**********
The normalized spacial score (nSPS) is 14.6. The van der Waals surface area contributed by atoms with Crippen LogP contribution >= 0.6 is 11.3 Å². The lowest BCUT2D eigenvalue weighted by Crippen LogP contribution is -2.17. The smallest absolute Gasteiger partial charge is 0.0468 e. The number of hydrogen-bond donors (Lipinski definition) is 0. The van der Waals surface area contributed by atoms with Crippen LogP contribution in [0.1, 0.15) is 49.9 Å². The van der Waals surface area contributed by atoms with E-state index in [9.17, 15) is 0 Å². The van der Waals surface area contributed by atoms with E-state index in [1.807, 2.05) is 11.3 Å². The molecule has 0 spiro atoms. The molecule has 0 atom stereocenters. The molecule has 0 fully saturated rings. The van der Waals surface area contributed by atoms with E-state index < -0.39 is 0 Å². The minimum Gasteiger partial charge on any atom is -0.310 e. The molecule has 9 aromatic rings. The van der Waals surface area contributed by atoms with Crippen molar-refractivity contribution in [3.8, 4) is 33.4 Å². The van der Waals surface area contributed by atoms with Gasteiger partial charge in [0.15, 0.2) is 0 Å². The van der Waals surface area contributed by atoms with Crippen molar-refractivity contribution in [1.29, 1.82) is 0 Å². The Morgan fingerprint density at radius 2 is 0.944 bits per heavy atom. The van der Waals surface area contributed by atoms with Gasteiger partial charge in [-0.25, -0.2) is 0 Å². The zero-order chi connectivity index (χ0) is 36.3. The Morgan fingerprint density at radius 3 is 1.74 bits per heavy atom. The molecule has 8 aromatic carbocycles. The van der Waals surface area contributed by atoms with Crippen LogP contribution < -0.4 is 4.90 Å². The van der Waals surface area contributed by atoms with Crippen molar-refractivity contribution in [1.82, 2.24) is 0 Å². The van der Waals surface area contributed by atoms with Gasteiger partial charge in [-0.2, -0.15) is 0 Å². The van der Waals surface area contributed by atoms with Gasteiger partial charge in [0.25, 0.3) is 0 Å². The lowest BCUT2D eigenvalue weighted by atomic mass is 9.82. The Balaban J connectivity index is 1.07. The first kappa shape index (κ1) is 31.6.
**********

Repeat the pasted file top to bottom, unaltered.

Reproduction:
The normalized spacial score (nSPS) is 14.6. The van der Waals surface area contributed by atoms with Crippen LogP contribution >= 0.6 is 11.3 Å². The lowest BCUT2D eigenvalue weighted by Crippen LogP contribution is -2.17. The smallest absolute Gasteiger partial charge is 0.0468 e. The number of hydrogen-bond donors (Lipinski definition) is 0. The van der Waals surface area contributed by atoms with Crippen LogP contribution in [0.1, 0.15) is 49.9 Å². The van der Waals surface area contributed by atoms with E-state index in [9.17, 15) is 0 Å². The van der Waals surface area contributed by atoms with E-state index in [1.807, 2.05) is 11.3 Å². The molecule has 0 spiro atoms. The molecule has 0 atom stereocenters. The molecule has 0 fully saturated rings. The van der Waals surface area contributed by atoms with E-state index < -0.39 is 0 Å². The minimum Gasteiger partial charge on any atom is -0.310 e. The molecule has 9 aromatic rings. The van der Waals surface area contributed by atoms with Crippen molar-refractivity contribution in [3.8, 4) is 33.4 Å². The van der Waals surface area contributed by atoms with Gasteiger partial charge in [0.15, 0.2) is 0 Å². The van der Waals surface area contributed by atoms with Crippen molar-refractivity contribution in [1.29, 1.82) is 0 Å². The Morgan fingerprint density at radius 2 is 0.944 bits per heavy atom. The van der Waals surface area contributed by atoms with Gasteiger partial charge in [-0.25, -0.2) is 0 Å². The zero-order chi connectivity index (χ0) is 36.3. The Morgan fingerprint density at radius 3 is 1.74 bits per heavy atom. The molecule has 8 aromatic carbocycles. The van der Waals surface area contributed by atoms with Crippen LogP contribution < -0.4 is 4.90 Å². The van der Waals surface area contributed by atoms with Crippen molar-refractivity contribution in [1.82, 2.24) is 0 Å². The van der Waals surface area contributed by atoms with Gasteiger partial charge in [-0.2, -0.15) is 0 Å². The van der Waals surface area contributed by atoms with Gasteiger partial charge in [0.25, 0.3) is 0 Å². The lowest BCUT2D eigenvalue weighted by atomic mass is 9.82. The Balaban J connectivity index is 1.07. The first kappa shape index (κ1) is 31.6.